Bug 156684 - rem in media queries should be calculated using font-size:initial, not root element font-size
Summary: rem in media queries should be calculated using font-size:initial, not root e...
Status: NEW
Alias: None
Product: WebKit
Classification: Unclassified
Component: CSS (show other bugs)
Version: WebKit Nightly Build
Hardware: All All
: P2 Normal
Assignee: Rob Buis
URL: https://plnkr.co/edit/x7Ix0qUw0K5YVT4...
Keywords: HasReduction, InRadar
Depends on:
Blocks: 159753
  Show dependency treegraph
 
Reported: 2016-04-17 18:08 PDT by Chris Rebert
Modified: 2019-09-26 02:01 PDT (History)
8 users (show)

See Also:


Attachments
Testcase for rem media-queries bug (799 bytes, text/html)
2018-03-01 06:38 PST, Nicolas H.
no flags Details
Patch (3.04 KB, patch)
2019-03-23 06:17 PDT, Rob Buis
no flags Details | Formatted Diff | Diff

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Description Chris Rebert 2016-04-17 18:08:39 PDT
Per https://drafts.csswg.org/mediaqueries/#units
> Relative units in media queries are based on the initial value,
> which means that units are never based on results of declarations.
> For example, in HTML, the 'em' unit is relative to the initial value of 'font-size',
> defined by the user agent or the user’s preferences, not any styling on the page.

The term "initial value" refers to https://drafts.csswg.org/css-cascade/#initial-value
and "relative units" includes "Relative length units" (https://drafts.csswg.org/css-values/#relative-lengths ),
which includes 'em' and 'rem'.

Per https://drafts.csswg.org/css-fonts/#propdef-font-size ,
the initial value of the 'font-size' property is 'medium',
which major web browsers (including WebKit) compute to 16px under default settings.

WebKit currently appears to take author style declarations into account when computing 'rem'-based widths in viewport media queries,
in violation of the aforementioned section of the Media Queries spec.

Testcase demonstrating the bug: https://plnkr.co/edit/x7Ix0qUw0K5YVT4TDN5h?p=preview

Chrome, Firefox, and IE11 comply with said section of the spec.
See also http://zellwk.com/blog/media-query-units/#1-font-size-changed-in-html
Comment 1 Radar WebKit Bug Importer 2016-04-18 08:38:03 PDT
<rdar://problem/25778616>
Comment 2 Chris Rebert 2016-12-15 01:17:47 PST
CSS Media Queries conformance test:
http://test.csswg.org/harness/test/mediaqueries-3_dev/single/relative-units-001/
Comment 3 David Humphrey (humphd) 2017-12-07 08:23:55 PST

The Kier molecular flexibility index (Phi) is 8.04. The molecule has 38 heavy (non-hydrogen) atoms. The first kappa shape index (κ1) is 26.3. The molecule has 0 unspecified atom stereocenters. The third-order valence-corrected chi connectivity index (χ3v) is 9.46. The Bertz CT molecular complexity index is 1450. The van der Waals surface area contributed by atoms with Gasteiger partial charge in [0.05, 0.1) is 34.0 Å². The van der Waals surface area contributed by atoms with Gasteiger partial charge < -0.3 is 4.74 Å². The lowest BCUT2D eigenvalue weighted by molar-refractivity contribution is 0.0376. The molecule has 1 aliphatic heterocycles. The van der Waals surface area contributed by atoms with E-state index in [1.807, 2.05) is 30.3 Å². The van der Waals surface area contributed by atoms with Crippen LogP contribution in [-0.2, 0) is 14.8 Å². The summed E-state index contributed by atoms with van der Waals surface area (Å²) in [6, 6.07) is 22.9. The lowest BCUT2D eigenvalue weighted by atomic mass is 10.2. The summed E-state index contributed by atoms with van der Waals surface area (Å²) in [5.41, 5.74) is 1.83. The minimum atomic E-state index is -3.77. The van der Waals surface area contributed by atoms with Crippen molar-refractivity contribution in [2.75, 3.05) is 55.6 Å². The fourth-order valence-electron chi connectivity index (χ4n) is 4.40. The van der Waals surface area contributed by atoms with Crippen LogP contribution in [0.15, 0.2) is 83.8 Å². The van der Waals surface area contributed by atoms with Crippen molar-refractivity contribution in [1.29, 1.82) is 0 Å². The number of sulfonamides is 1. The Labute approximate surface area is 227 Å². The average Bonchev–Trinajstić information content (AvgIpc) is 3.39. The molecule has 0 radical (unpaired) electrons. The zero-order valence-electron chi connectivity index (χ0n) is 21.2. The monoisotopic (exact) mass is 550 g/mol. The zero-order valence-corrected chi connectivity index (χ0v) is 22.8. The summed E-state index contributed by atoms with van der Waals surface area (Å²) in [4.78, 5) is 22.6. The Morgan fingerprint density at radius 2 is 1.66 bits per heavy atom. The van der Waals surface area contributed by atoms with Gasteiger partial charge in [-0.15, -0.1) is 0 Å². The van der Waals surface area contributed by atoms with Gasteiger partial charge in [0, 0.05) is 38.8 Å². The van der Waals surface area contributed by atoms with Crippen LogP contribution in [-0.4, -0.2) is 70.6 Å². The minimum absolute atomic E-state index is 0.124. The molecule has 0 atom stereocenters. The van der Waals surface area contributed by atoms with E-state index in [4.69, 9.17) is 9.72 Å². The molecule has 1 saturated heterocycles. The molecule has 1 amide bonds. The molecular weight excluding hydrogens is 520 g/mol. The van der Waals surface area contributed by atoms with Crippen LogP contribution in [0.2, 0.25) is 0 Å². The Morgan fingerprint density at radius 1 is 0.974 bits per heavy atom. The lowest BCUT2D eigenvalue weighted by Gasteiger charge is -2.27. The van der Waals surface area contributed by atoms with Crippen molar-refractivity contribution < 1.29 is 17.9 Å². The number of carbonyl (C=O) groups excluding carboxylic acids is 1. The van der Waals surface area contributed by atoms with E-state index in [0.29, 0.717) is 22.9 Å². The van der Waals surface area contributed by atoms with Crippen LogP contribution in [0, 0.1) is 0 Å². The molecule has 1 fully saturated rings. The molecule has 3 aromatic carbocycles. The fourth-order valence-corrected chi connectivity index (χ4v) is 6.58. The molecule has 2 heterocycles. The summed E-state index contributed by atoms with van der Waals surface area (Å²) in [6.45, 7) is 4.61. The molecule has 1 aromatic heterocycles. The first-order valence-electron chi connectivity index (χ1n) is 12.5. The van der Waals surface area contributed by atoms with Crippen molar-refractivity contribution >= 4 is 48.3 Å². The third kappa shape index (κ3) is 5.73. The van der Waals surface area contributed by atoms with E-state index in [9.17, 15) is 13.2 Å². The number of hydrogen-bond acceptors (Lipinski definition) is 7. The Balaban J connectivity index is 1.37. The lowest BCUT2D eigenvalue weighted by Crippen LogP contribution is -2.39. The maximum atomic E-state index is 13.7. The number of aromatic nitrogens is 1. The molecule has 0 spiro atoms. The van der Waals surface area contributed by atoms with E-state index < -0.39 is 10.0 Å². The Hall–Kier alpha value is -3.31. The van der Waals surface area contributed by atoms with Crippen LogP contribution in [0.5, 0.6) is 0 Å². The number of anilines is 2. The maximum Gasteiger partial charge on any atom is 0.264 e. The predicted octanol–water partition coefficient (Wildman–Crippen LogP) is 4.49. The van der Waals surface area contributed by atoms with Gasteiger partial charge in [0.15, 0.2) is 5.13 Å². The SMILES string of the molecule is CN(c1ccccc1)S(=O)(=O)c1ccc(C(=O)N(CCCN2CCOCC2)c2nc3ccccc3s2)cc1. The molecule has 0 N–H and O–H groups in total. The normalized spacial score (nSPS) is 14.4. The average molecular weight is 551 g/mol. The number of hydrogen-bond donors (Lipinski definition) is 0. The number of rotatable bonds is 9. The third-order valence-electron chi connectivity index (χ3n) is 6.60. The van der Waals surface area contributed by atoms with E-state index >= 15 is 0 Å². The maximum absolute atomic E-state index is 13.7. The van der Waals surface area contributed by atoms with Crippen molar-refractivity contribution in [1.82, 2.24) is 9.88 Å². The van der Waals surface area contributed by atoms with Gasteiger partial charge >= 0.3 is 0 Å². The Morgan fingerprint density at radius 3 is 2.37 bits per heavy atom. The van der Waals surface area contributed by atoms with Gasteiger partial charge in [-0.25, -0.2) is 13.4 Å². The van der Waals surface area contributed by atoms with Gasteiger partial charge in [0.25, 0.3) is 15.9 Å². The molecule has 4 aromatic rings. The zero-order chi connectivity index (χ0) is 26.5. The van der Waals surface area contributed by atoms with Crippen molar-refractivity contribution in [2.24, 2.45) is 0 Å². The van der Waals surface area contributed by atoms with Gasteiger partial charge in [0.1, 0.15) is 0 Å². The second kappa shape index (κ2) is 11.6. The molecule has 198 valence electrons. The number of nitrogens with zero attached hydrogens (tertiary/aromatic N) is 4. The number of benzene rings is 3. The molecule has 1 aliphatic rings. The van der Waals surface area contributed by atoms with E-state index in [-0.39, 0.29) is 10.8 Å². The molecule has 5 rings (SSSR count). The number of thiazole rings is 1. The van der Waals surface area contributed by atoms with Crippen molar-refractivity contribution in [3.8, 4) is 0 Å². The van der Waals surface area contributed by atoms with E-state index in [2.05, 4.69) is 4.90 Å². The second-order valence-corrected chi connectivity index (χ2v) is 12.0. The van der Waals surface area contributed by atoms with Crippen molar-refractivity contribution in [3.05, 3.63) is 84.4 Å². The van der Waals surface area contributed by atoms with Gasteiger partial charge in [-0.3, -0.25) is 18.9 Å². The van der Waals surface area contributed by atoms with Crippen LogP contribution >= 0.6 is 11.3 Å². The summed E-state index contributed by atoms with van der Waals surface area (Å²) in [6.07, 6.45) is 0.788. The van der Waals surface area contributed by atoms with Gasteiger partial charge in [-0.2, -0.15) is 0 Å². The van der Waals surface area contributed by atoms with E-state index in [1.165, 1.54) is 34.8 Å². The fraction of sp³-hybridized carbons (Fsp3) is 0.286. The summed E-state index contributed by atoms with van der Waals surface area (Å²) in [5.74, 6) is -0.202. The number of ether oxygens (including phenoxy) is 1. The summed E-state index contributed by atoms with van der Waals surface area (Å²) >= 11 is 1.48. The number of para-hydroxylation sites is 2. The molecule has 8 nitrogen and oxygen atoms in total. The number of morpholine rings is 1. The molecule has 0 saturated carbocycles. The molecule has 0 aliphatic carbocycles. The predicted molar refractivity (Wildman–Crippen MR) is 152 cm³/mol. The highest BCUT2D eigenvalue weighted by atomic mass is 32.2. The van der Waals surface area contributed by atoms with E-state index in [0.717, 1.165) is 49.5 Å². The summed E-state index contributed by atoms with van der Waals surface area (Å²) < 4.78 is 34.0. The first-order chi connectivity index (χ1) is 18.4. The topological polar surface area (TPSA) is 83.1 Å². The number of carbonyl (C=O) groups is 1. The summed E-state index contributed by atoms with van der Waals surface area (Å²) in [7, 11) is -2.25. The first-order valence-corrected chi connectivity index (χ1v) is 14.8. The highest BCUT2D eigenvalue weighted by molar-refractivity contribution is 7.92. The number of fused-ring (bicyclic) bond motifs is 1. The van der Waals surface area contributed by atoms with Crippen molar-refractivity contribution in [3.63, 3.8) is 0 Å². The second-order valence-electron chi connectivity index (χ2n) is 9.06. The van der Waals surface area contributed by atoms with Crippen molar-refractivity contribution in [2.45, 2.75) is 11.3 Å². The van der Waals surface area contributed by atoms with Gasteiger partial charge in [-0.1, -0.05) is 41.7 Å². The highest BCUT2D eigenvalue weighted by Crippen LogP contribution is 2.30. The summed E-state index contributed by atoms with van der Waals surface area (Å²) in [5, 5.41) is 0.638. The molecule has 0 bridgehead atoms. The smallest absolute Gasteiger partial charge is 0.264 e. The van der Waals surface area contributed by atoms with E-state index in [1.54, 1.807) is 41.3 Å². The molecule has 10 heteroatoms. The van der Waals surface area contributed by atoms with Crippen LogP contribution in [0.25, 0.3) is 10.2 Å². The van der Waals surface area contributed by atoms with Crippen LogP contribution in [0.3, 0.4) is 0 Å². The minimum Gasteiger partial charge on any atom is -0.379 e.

I spent some time looking at this, and was able to get the attached plnkr test case to pass with a hacky "fix".

// WebCore/css/CSSPrimitiveValue.cpp
double CSSPrimitiveValue::computeNonCalcLengthDouble(const CSSToLengthConversionData& conversionData, UnitType primitiveType, double value)
{
    double factor;
    bool applyZoom = true;

    switch (primitiveType) {
    ...
    case CSS_REMS:
        // hack to force use of initial font vs. user specified root style
        auto fontDescription = conversionData.style()->fontDescription();
        fontDescription.setKeywordSizeFromIdentifier(CSSValueMedium);
        factor = fontDescription.specifiedSize();
        break;

I realize this isn't the right way to do it, but I was curious to try and track it down.  If someone with proper knowledge of the css code is willing to guide me a bit on a proper fix, and assuming it doesn't require massive changes I'm not equipped to make, I'd be willing to take this further.

Thanks for any guidance.
Comment 4 Myles C. Maxfield 2018-01-02 17:07:06 PST
Thanks for the detailed analysis and investigation! I think you're on the right track, but we probably wouldn't have to create a whole FontDescription just to set the size correctly. I'd instead call Style::fontSizeForKeyword(). If we can do that, I don't think it would be a hack; I think it would be fine to commit.

Are you interested in doing this, or should I pick it up from you?

Thanks again!
Myles
Comment 5 David Humphrey (humphd) 2018-01-07 13:56:25 PST
Thanks for your comment, Myles.  I'm glad that I wasn't way off.  Yes, I think I'll try and finish this, if that's alright.  I'll follow-up with any questions I have based on what you've written above.
Comment 6 David Humphrey (humphd) 2018-01-20 11:20:05 PST
Myles, I went to finish this, and had a question. I realize now why I did things the way I did vs. using Style::fontSizeForKeyword() as you suggest--I couldn't figure out a clean way to get a document reference in CSSPrimitiveValue.cpp via the conversionData that I have, such that I can pass it in as the third arg.  I've spent a bunch of time trying to find a way to do it, but I'm stumped.  Could you give me some insight as to how to approach it?  Thanks for any tips.  I'm enjoying learning things as I go, but running into the limits of my knowledge.